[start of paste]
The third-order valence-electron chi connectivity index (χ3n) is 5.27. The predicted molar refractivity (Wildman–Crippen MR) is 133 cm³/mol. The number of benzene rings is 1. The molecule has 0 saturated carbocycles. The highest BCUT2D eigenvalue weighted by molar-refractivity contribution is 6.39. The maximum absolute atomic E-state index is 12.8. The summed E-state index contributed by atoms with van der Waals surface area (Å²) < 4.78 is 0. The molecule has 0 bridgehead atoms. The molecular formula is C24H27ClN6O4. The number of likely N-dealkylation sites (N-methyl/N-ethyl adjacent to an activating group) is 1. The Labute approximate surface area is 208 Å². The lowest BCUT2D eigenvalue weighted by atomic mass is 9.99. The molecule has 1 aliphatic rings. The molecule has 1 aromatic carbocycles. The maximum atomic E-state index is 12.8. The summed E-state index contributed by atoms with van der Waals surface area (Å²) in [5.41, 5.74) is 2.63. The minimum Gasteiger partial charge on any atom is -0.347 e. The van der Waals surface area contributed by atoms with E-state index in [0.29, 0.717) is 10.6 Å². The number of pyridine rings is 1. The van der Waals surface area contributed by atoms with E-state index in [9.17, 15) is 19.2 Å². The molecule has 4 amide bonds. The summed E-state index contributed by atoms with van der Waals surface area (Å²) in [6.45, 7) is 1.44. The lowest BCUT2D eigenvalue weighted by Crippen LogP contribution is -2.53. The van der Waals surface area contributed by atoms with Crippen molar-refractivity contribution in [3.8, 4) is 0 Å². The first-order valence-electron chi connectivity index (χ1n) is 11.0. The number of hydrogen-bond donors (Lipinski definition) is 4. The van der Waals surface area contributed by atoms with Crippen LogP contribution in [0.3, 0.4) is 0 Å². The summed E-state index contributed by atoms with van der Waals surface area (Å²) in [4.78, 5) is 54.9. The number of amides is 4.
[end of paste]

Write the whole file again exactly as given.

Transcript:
The third-order valence-electron chi connectivity index (χ3n) is 5.27. The predicted molar refractivity (Wildman–Crippen MR) is 133 cm³/mol. The number of benzene rings is 1. The molecule has 0 saturated carbocycles. The highest BCUT2D eigenvalue weighted by molar-refractivity contribution is 6.39. The maximum absolute atomic E-state index is 12.8. The summed E-state index contributed by atoms with van der Waals surface area (Å²) < 4.78 is 0. The molecule has 0 bridgehead atoms. The molecular formula is C24H27ClN6O4. The number of likely N-dealkylation sites (N-methyl/N-ethyl adjacent to an activating group) is 1. The Labute approximate surface area is 208 Å². The lowest BCUT2D eigenvalue weighted by atomic mass is 9.99. The molecule has 1 aliphatic rings. The molecule has 1 aromatic carbocycles. The maximum atomic E-state index is 12.8. The summed E-state index contributed by atoms with van der Waals surface area (Å²) in [5.41, 5.74) is 2.63. The minimum Gasteiger partial charge on any atom is -0.347 e. The van der Waals surface area contributed by atoms with E-state index in [0.29, 0.717) is 10.6 Å². The number of pyridine rings is 1. The van der Waals surface area contributed by atoms with E-state index in [9.17, 15) is 19.2 Å². The molecule has 4 amide bonds. The summed E-state index contributed by atoms with van der Waals surface area (Å²) in [6.45, 7) is 1.44. The lowest BCUT2D eigenvalue weighted by Crippen LogP contribution is -2.53. The van der Waals surface area contributed by atoms with Crippen molar-refractivity contribution in [3.8, 4) is 0 Å². The first-order valence-electron chi connectivity index (χ1n) is 11.0. The number of hydrogen-bond donors (Lipinski definition) is 4. The van der Waals surface area contributed by atoms with Crippen LogP contribution in [0.3, 0.4) is 0 Å². The summed E-state index contributed by atoms with van der Waals surface area (Å²) in [4.78, 5) is 54.9. The number of amides is 4.